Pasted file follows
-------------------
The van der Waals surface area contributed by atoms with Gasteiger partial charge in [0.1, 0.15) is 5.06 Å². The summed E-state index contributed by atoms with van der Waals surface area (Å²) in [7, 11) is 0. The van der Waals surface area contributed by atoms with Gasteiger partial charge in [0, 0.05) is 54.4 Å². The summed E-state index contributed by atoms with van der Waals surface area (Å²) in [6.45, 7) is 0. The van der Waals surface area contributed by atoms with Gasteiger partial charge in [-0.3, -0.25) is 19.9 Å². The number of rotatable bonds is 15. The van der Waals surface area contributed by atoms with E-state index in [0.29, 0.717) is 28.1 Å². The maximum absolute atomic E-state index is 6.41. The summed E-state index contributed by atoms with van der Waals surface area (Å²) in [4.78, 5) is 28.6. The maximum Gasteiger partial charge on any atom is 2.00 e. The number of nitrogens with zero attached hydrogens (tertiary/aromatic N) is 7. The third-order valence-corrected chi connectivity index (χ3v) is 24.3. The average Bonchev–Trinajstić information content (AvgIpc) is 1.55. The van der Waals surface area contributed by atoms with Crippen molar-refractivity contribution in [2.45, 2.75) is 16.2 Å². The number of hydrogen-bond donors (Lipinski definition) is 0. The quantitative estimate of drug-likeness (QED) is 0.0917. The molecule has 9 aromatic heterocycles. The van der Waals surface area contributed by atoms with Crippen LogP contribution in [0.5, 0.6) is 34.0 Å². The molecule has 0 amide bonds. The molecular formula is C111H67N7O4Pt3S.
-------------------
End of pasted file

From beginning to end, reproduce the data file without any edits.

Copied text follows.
The van der Waals surface area contributed by atoms with Gasteiger partial charge in [0.1, 0.15) is 5.06 Å². The summed E-state index contributed by atoms with van der Waals surface area (Å²) in [7, 11) is 0. The van der Waals surface area contributed by atoms with Gasteiger partial charge in [0, 0.05) is 54.4 Å². The summed E-state index contributed by atoms with van der Waals surface area (Å²) in [6.45, 7) is 0. The van der Waals surface area contributed by atoms with Gasteiger partial charge in [-0.3, -0.25) is 19.9 Å². The number of rotatable bonds is 15. The van der Waals surface area contributed by atoms with E-state index in [0.29, 0.717) is 28.1 Å². The maximum absolute atomic E-state index is 6.41. The summed E-state index contributed by atoms with van der Waals surface area (Å²) in [4.78, 5) is 28.6. The maximum Gasteiger partial charge on any atom is 2.00 e. The number of nitrogens with zero attached hydrogens (tertiary/aromatic N) is 7. The third-order valence-corrected chi connectivity index (χ3v) is 24.3. The average Bonchev–Trinajstić information content (AvgIpc) is 1.55. The van der Waals surface area contributed by atoms with Crippen molar-refractivity contribution in [2.45, 2.75) is 16.2 Å². The number of hydrogen-bond donors (Lipinski definition) is 0. The quantitative estimate of drug-likeness (QED) is 0.0917. The molecule has 9 aromatic heterocycles. The van der Waals surface area contributed by atoms with Crippen LogP contribution in [0.5, 0.6) is 34.0 Å². The molecule has 0 amide bonds. The molecular formula is C111H67N7O4Pt3S.